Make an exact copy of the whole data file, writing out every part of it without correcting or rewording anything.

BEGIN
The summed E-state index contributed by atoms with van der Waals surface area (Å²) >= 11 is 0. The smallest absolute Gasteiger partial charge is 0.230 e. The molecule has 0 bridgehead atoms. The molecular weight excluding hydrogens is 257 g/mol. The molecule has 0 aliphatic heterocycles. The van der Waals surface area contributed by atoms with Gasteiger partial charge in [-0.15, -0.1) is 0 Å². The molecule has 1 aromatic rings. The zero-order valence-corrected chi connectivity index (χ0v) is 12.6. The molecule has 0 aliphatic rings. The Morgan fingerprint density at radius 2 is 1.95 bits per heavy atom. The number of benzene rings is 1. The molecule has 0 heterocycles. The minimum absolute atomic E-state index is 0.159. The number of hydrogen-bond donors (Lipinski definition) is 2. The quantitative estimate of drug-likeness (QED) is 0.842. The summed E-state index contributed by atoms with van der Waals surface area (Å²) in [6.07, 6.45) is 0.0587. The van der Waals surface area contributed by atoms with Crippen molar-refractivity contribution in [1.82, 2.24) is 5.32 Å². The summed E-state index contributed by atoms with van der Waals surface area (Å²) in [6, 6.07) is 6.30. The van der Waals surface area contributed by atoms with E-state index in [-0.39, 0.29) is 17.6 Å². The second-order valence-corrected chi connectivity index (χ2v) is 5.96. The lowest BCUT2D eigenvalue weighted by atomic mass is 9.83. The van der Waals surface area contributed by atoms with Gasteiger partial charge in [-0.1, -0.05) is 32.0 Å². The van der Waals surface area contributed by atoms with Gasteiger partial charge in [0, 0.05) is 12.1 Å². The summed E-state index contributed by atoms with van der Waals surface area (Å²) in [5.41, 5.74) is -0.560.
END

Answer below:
The summed E-state index contributed by atoms with van der Waals surface area (Å²) >= 11 is 0. The smallest absolute Gasteiger partial charge is 0.230 e. The molecule has 0 bridgehead atoms. The molecular weight excluding hydrogens is 257 g/mol. The molecule has 0 aliphatic heterocycles. The van der Waals surface area contributed by atoms with Gasteiger partial charge in [-0.15, -0.1) is 0 Å². The molecule has 1 aromatic rings. The zero-order valence-corrected chi connectivity index (χ0v) is 12.6. The molecule has 0 aliphatic rings. The Morgan fingerprint density at radius 2 is 1.95 bits per heavy atom. The number of benzene rings is 1. The molecule has 0 heterocycles. The minimum absolute atomic E-state index is 0.159. The number of hydrogen-bond donors (Lipinski definition) is 2. The quantitative estimate of drug-likeness (QED) is 0.842. The summed E-state index contributed by atoms with van der Waals surface area (Å²) in [6.07, 6.45) is 0.0587. The van der Waals surface area contributed by atoms with Crippen molar-refractivity contribution in [1.82, 2.24) is 5.32 Å². The summed E-state index contributed by atoms with van der Waals surface area (Å²) in [6, 6.07) is 6.30. The van der Waals surface area contributed by atoms with E-state index in [-0.39, 0.29) is 17.6 Å². The second-order valence-corrected chi connectivity index (χ2v) is 5.96. The lowest BCUT2D eigenvalue weighted by atomic mass is 9.83. The van der Waals surface area contributed by atoms with Gasteiger partial charge in [-0.1, -0.05) is 32.0 Å². The van der Waals surface area contributed by atoms with Gasteiger partial charge in [0, 0.05) is 12.1 Å². The summed E-state index contributed by atoms with van der Waals surface area (Å²) in [5.41, 5.74) is -0.560.